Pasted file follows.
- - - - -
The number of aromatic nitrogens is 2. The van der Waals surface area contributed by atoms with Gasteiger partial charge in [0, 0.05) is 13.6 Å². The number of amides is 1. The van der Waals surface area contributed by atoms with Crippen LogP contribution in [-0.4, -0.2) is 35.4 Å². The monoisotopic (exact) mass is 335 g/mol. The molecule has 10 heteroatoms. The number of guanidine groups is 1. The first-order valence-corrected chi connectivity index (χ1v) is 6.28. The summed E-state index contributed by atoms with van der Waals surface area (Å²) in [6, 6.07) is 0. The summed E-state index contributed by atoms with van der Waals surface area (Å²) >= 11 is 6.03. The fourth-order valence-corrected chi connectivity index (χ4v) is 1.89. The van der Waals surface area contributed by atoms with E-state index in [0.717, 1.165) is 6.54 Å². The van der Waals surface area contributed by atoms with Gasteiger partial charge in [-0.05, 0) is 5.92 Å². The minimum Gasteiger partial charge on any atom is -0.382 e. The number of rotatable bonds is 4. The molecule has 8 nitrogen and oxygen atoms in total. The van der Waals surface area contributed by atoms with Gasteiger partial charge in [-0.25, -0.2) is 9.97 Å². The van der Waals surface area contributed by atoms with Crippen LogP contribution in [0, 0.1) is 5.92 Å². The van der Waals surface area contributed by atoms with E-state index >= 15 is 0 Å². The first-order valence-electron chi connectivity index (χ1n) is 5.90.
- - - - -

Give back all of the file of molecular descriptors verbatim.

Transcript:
The number of aromatic nitrogens is 2. The van der Waals surface area contributed by atoms with Gasteiger partial charge in [0, 0.05) is 13.6 Å². The number of amides is 1. The van der Waals surface area contributed by atoms with Crippen LogP contribution in [-0.4, -0.2) is 35.4 Å². The monoisotopic (exact) mass is 335 g/mol. The molecule has 10 heteroatoms. The number of guanidine groups is 1. The first-order valence-corrected chi connectivity index (χ1v) is 6.28. The summed E-state index contributed by atoms with van der Waals surface area (Å²) in [6, 6.07) is 0. The summed E-state index contributed by atoms with van der Waals surface area (Å²) >= 11 is 6.03. The fourth-order valence-corrected chi connectivity index (χ4v) is 1.89. The van der Waals surface area contributed by atoms with E-state index in [0.717, 1.165) is 6.54 Å². The van der Waals surface area contributed by atoms with Gasteiger partial charge in [-0.05, 0) is 5.92 Å². The minimum Gasteiger partial charge on any atom is -0.382 e. The number of rotatable bonds is 4. The molecule has 8 nitrogen and oxygen atoms in total. The van der Waals surface area contributed by atoms with Gasteiger partial charge in [-0.25, -0.2) is 9.97 Å². The van der Waals surface area contributed by atoms with Crippen LogP contribution in [0, 0.1) is 5.92 Å². The van der Waals surface area contributed by atoms with E-state index >= 15 is 0 Å². The first-order valence-electron chi connectivity index (χ1n) is 5.90.